Reel-View Ratings: The Bigger The Beard, The Better The Movie
ANY QUESTIONS FOR BEN?
Millennials are easy to make fun of, given our flighty, technology-obsessed natures. But this Australian film makes fun without being all that fun. Any Questions focuses on Ben, a single man with a well-paying advertising job and a constant parade of interested women. But, of course, he’s not happy, and only a self-righteous, beautiful human rights lawyer can (possibly) help make things better. The plot swaps between witty repertoire about 21st-century life and montages of Ben’s high-flying lifestyle, with little interest in propelling the story along or making him more than the shallow caricature he is. The film, like Ben, is filled with a lot of coulda, woulda, shoulda.
Plays at 2 and 6 p.m. May 30 at the Movie Museum
A bored housewife gets a webcam to chat with her seafaring husband, only to become a viral sensation when she starts writing and choreographing music about her humdrum life. To follow her dreams, she’ll have to leave her domesticity (and her young twins) behind, a decision that flirts with feminism without making a solid commitment. It’s a cute premise, but the execution leaves something to be desired. The amiable actors give their all trying, but the film is decidedly unfunny and shallow, even for a musical. Some of the numbers are delightfully creative and sharp, but most of them will just make you cringe.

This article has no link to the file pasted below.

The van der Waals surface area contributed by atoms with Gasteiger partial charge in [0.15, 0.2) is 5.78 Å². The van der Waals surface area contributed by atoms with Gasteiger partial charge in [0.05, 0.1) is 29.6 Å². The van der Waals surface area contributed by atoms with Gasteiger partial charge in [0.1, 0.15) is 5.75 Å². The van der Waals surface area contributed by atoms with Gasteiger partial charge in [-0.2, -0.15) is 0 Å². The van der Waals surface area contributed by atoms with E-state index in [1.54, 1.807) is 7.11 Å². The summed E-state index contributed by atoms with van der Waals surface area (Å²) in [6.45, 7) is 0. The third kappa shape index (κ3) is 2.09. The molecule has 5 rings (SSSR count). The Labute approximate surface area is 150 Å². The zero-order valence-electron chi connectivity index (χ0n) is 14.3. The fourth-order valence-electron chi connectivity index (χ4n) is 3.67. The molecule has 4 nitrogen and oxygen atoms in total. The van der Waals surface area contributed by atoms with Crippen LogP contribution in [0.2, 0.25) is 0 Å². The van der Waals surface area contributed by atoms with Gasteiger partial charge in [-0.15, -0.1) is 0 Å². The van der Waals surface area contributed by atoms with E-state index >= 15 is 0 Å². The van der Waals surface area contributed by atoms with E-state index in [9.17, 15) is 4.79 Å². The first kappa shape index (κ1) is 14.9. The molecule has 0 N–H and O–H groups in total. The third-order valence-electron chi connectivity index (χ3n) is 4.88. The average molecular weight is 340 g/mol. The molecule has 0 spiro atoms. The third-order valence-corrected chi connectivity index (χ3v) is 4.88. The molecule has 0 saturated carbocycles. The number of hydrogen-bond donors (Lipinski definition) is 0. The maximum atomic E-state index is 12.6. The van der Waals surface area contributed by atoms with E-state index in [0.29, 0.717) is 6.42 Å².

Plays at noon, 4 and 8 p.m. May 30 and 12:30, 4 and 9 p.m. June 1 at the Movie Museum
Japanese samurai and Old West cowboys are entwined in cinematic memory, but Unforgiven switches the usual formula up, as Lee Sang-il takes on Clint Eastwood’s 1992 classic. The results? Superb. Though mostly a by-the-book adaptation of the original, Unforgiven distinguishes itself by setting the events during the turmoil of post-Meiji Restoration Japan — where Western supplanted Eastern at a dizzying pace and the indigenous Ainu found themselves under governmental attack. These cultural wrinkles add a different context to the film’s actions, but they also make you wish that a few more liberties had been taken with the story, to step fully out of Eastwood’s shadow.
Plays at 1:45, 5:45 and 9:45 p.m. May 28 at the Movie Museum